I want to tell you a story. But before I do I want to introduce you to some people. This is my oldest daughter, Kendra. 

Screen Shot 2020-06-04 at 9.45.32 AMThese are the two children that she supports from another country. Alonso is from the Dominican Republic and Erika is from El Salvador. She is four years old, and he is three years old. 






These are the boys and girls that my wife and I support they are from all over the world. 032C4901-0D4D-4704-89FD-6EC946408854
Elisio is from Bolivia. He's six.  We've been sponsoring him the longest of this group. Before him, there were two other girls that have moved out of the program  Jhesly is from Ecuador, she's four. Gustavo, he's in the white shirt, is a five-year-old boy from Guatemala. Every time I see that picture and his grin I am moved. Josu√© is a seven-year-old boy from Guatemala the first picture we got of him he was holding a soccer ball I was giving the thumbs up. I was smitten.  Marcella is an eight-year-old girl from El Salvador. In her last picture, she actually drew a picture of her and me with two hearts behind between us that says hello sponsor. Franklin is a nine-year-old boy from Peru. A country very near and dear to my heart. Chacha, whose name is actually Shainna Chabel Brea is a nine-year-old girl from the Dominican Republic. And Via is a 19-year-old girl from the Philippines. We just started sponsoring her.

Now, here is the thing I'm not sharing this with you so you feel good about us or that you feel bad about you. In fact, I've debated sharing this type of post for a long time. But, I decided to share it over the last few weeks because it is something that I am passionate about. This morning, I went onto compassion's website to look and see how many kids are available for sponsorship. Roughly 140,000 kids do not have their basic needs met and are available for sponsorship. And, I feel like that should be something that moves us.

Now to the story that I wanna share with you. A little over a year ago, our family was at a concert that a friend had gifted us the tickets to attend. At the concert, they shared with us the need for sponsors of children in other countries. They shared with us what sponsorship does for the children that are sponsored and how they benefit. To be clear, this is something that is very important to my heart. It is also something that I've never force my children to participate in, I have talked with them about it numerous times. I have shared with them my passion. I have shown them pictures and letters. I have talked to them about my dreams and hopes for the future.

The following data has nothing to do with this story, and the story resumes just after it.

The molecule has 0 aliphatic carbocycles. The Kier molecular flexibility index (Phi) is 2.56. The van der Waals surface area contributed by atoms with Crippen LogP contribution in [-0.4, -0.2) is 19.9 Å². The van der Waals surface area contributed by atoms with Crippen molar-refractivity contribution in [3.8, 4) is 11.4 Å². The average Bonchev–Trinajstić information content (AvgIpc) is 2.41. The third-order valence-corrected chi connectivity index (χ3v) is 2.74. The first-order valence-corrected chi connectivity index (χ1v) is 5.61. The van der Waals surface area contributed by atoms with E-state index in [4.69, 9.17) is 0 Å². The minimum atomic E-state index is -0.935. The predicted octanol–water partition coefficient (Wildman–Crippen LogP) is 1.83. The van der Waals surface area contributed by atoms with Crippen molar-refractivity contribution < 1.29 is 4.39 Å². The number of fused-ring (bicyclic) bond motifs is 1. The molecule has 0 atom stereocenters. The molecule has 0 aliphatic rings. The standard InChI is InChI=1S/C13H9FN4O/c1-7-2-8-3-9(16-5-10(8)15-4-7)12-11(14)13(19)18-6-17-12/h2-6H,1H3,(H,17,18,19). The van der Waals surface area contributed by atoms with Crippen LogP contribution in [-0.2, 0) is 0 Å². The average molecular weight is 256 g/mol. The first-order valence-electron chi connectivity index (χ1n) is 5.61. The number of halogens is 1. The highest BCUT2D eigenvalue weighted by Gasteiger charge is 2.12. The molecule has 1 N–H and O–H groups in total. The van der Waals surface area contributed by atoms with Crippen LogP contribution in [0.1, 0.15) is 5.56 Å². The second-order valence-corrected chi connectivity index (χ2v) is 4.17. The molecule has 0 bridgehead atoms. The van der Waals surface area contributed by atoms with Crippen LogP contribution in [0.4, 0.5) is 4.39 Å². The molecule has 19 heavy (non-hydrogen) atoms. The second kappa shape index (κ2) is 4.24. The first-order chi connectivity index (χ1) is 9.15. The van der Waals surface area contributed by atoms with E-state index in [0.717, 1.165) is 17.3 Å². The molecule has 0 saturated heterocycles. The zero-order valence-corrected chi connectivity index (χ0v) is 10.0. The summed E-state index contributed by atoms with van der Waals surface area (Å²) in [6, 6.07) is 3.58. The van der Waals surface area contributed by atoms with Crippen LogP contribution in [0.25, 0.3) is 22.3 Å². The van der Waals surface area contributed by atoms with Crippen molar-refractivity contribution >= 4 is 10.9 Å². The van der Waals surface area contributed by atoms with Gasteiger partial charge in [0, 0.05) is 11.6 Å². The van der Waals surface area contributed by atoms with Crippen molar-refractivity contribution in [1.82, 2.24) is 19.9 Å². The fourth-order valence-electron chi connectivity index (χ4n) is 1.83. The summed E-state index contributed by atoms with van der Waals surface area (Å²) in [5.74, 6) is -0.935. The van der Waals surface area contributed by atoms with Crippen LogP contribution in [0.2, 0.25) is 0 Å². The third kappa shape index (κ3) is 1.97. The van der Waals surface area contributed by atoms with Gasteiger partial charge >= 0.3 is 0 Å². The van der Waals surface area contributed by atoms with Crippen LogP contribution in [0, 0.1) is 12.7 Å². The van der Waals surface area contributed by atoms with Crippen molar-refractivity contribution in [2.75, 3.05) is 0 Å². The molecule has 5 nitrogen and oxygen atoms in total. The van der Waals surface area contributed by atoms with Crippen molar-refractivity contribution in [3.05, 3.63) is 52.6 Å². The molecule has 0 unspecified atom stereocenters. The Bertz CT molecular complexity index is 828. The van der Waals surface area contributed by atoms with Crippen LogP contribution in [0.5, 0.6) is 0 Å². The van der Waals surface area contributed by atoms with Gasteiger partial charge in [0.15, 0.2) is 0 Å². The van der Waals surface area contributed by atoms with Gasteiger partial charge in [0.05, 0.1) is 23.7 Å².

My daughter has a job, and with that job comes a source of income. She also has friends that she likes to hang out with. And things that she likes to buy. And college bills on the horizon.  And then, at  this concert where they're showing this need, she looks at me and asks, "do you care if I sponsor a kid?" Of course, I said that I did not. I reminded her that sponsorships are about more than just sending money. We talked about writing letters, and how hard that can be especially when the sponsored child is little. She signed up.


Recently, we were traveling and we were talking about all the different things going on in the world. My daughter mentioned that compassion had been sending her pictures of a child needing sponsored. Her sister asked her how she thought she would afford it.  To which my daughter replied, "Well, I can cut something else out if I have to." So she clicked sponsor and added one of my favorite "isms." We'll figure it out.

Now, yes as a dad my heart swells to relate that story. But, that isn't even why I share it with you. I share it with you because I hear so many people talking about so many injustices and needs in our world currently. And I agree that there are many areas where much needs to be done. What I find, is that often when a person is passionate about one injustice or need and they encounter someone who is not equally passionate about that injustice, they become upset and angry.